The family of yeast plasma membrane Na+/H+ antiporters includes transporters that transport all alkali-metal cations (Li+, Na+, K+, Rb+), but also systems that recognize only Li+ and Na+  (Kinclová et al., 2002). We have identified amino-acid residues important for recognition, binding and transport of cations in antiporters in the plasma membrane of yeast cells (S. cerevisiae Nha1, Zygosaccharomyces rouxii  Sod2-22) (Kinclova-Zimmermannova et al., 200520062015; Albacar et al. 2021) as well as in human antiporter NHA2 (Vélazquez et al. 2022). We created 3D-model of Sod2-22 transmembrane part that revealed that amino-acid residues identified by mutagenesis form a hydrophobic filter in the putative cation pathway’s core which is important for the determination of substrate specificity of Na+/H+ antiporters (Kinclová-Zimmermannová et al., 2015). Currently, we try to identify other protein regions that determine substrate specificity and transport activity in Na+/H+ antiporters, and also in other types of cation transporters.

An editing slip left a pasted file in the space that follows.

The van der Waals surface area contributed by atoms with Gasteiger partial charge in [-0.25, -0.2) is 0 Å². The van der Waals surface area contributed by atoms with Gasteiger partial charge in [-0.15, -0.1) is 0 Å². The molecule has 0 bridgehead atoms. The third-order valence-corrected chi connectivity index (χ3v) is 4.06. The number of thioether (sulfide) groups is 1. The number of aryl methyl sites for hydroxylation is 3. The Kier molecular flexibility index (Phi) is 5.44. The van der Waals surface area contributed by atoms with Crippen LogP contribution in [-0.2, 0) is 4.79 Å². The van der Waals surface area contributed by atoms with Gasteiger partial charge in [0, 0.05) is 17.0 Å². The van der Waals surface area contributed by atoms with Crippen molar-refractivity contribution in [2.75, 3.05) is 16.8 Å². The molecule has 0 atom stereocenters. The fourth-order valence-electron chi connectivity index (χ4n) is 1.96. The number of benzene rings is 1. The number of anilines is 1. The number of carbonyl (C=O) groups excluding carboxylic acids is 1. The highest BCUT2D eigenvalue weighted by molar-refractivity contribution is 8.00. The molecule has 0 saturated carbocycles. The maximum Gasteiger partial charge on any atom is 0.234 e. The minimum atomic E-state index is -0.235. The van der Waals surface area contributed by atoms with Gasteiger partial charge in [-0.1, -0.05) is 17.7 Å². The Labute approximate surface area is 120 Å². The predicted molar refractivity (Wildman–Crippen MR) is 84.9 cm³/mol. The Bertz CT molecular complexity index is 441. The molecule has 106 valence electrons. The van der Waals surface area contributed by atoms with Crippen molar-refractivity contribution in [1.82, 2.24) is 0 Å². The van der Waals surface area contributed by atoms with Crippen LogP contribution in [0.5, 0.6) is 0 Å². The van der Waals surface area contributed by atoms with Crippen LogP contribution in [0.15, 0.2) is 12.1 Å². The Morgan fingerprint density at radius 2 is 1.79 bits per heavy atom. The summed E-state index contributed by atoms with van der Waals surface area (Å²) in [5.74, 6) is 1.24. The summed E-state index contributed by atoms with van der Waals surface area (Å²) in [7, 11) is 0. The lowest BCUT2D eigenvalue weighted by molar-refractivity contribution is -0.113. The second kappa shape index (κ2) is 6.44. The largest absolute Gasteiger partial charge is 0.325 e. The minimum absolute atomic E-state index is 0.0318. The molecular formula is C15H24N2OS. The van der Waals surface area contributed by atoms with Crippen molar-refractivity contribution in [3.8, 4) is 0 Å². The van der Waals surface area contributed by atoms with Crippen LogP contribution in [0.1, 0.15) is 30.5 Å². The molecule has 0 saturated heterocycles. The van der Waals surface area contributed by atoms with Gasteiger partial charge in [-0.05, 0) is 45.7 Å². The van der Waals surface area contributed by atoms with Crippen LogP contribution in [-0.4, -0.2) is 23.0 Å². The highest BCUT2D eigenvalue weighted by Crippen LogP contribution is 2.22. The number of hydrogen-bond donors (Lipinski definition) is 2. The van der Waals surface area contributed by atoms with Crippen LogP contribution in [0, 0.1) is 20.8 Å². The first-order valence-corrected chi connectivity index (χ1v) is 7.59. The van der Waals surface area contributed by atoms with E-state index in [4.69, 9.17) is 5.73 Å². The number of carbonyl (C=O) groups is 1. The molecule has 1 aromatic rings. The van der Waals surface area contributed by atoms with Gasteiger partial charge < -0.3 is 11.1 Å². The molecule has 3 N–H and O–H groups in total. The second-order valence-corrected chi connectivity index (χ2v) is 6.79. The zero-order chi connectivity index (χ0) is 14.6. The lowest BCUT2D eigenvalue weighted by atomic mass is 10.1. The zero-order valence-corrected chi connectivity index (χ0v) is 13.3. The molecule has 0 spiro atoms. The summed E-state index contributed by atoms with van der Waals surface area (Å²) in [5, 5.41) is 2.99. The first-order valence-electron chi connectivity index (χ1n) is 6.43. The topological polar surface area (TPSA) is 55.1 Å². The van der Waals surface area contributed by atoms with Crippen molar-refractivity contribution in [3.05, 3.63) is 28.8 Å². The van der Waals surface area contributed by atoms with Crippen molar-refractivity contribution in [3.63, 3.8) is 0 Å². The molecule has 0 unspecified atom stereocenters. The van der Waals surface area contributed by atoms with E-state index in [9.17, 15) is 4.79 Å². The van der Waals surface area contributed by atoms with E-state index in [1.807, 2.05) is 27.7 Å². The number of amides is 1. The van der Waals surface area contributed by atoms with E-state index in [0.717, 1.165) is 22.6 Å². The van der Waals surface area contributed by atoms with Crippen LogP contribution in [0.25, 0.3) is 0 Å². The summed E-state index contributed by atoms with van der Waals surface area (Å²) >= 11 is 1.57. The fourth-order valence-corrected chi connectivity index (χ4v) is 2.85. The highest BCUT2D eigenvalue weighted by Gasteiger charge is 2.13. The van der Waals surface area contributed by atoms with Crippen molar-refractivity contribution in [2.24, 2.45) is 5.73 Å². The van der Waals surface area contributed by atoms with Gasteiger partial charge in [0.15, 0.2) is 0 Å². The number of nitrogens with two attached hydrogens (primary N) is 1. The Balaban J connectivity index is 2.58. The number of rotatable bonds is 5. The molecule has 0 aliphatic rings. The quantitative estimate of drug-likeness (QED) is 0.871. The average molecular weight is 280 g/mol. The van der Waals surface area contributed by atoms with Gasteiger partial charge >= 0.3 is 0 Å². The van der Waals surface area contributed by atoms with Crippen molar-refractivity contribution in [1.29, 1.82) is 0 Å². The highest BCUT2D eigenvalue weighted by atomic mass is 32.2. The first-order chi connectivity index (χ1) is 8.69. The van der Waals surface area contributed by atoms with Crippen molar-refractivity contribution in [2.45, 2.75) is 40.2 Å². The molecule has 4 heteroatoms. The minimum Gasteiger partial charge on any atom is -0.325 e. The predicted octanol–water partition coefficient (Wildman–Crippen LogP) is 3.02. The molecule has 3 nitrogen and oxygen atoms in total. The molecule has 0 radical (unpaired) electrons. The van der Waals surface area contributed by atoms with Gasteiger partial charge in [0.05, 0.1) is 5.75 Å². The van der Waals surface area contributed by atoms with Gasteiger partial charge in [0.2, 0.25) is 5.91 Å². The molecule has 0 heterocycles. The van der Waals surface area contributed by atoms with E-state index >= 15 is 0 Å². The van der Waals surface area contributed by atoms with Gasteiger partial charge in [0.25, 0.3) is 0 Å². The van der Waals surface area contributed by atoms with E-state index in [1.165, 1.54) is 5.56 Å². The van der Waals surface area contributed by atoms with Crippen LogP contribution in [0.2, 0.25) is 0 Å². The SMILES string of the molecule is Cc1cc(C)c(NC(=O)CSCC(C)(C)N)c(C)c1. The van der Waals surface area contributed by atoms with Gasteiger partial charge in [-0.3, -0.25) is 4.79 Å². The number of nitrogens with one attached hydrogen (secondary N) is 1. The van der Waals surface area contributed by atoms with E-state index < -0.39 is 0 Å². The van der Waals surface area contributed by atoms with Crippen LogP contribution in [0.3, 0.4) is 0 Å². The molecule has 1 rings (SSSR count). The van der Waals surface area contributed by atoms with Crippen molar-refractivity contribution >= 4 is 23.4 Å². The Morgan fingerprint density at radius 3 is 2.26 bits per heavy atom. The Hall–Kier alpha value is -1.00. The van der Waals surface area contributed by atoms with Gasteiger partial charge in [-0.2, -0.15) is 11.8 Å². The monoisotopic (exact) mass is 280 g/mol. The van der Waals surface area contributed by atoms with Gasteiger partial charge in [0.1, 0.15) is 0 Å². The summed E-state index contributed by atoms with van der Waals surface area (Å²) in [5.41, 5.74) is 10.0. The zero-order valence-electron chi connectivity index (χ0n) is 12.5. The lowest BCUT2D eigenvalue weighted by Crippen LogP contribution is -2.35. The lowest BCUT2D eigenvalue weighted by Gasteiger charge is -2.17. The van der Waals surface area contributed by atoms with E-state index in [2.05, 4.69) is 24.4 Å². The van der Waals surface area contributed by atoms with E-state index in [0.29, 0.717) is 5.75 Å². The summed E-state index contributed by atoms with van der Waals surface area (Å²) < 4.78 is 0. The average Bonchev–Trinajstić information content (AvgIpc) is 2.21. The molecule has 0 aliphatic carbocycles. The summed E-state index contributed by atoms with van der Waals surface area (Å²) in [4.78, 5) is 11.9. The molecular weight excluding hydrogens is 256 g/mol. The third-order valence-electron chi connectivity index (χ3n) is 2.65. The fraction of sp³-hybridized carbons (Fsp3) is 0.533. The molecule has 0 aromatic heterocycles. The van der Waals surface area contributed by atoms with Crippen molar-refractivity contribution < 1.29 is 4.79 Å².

NHA2 performs multiple functions in the human body 71 and its malfunctioning leads to various pathologies ranging from metabolic to fertility disorders. a) A topology model of NHA2 structure with 14 transmembrane segments. Important regulatory regions and their significance for the function of the transporter that we identified by using a heterologous expression of NHA2 in S. cerevisiae are indicated. b) A model of binding of NHA2-specific inhibitor phloretin to the NHA2 molecule. We discovered that phloretin binds close to the cation-binding site (D279). A substitution of P246 for a polar amino acid threonine or serine decreased the inhibition effect of phloretin (Vélazquez et al. 2022).


3. Transport properties

We determine transporter substrate specificity and transport activity.